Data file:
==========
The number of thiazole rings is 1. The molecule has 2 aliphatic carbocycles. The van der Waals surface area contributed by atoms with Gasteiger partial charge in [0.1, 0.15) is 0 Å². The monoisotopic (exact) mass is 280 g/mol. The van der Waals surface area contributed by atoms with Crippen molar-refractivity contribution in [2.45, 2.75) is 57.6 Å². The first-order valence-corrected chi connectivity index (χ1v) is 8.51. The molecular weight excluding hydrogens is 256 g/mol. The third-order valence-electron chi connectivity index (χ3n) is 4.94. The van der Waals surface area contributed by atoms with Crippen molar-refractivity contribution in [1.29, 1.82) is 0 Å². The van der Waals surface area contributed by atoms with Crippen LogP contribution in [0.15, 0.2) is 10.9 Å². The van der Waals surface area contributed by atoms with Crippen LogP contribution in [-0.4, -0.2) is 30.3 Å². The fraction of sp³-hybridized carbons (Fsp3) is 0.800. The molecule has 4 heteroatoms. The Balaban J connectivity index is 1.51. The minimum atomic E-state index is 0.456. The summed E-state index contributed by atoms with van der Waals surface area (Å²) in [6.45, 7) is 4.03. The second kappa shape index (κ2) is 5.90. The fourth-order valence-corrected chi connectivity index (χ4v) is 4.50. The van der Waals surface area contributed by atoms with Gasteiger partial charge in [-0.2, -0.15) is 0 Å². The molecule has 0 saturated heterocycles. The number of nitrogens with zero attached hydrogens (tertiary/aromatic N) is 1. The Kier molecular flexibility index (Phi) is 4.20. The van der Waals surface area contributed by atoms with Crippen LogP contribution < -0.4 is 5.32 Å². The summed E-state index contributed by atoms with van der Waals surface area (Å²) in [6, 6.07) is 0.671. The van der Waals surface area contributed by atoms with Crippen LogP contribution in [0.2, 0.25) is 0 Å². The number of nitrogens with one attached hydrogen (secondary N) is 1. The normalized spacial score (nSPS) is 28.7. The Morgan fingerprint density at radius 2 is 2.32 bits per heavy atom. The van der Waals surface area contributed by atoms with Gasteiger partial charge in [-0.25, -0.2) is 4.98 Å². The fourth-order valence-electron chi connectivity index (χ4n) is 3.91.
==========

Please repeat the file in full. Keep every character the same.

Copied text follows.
The number of thiazole rings is 1. The molecule has 2 aliphatic carbocycles. The van der Waals surface area contributed by atoms with Gasteiger partial charge in [0.1, 0.15) is 0 Å². The monoisotopic (exact) mass is 280 g/mol. The van der Waals surface area contributed by atoms with Crippen molar-refractivity contribution in [2.45, 2.75) is 57.6 Å². The first-order valence-corrected chi connectivity index (χ1v) is 8.51. The molecular weight excluding hydrogens is 256 g/mol. The third-order valence-electron chi connectivity index (χ3n) is 4.94. The van der Waals surface area contributed by atoms with Crippen molar-refractivity contribution in [1.29, 1.82) is 0 Å². The van der Waals surface area contributed by atoms with Crippen LogP contribution in [0.15, 0.2) is 10.9 Å². The van der Waals surface area contributed by atoms with Crippen LogP contribution in [-0.4, -0.2) is 30.3 Å². The fraction of sp³-hybridized carbons (Fsp3) is 0.800. The molecule has 4 heteroatoms. The Balaban J connectivity index is 1.51. The minimum atomic E-state index is 0.456. The summed E-state index contributed by atoms with van der Waals surface area (Å²) in [6.45, 7) is 4.03. The second kappa shape index (κ2) is 5.90. The fourth-order valence-corrected chi connectivity index (χ4v) is 4.50. The van der Waals surface area contributed by atoms with Gasteiger partial charge in [-0.2, -0.15) is 0 Å². The molecule has 0 saturated heterocycles. The number of nitrogens with zero attached hydrogens (tertiary/aromatic N) is 1. The Kier molecular flexibility index (Phi) is 4.20. The van der Waals surface area contributed by atoms with Crippen LogP contribution < -0.4 is 5.32 Å². The summed E-state index contributed by atoms with van der Waals surface area (Å²) in [6, 6.07) is 0.671. The van der Waals surface area contributed by atoms with Crippen LogP contribution in [0.2, 0.25) is 0 Å². The number of nitrogens with one attached hydrogen (secondary N) is 1. The normalized spacial score (nSPS) is 28.7. The Morgan fingerprint density at radius 2 is 2.32 bits per heavy atom. The van der Waals surface area contributed by atoms with Gasteiger partial charge in [-0.25, -0.2) is 4.98 Å². The fourth-order valence-electron chi connectivity index (χ4n) is 3.91.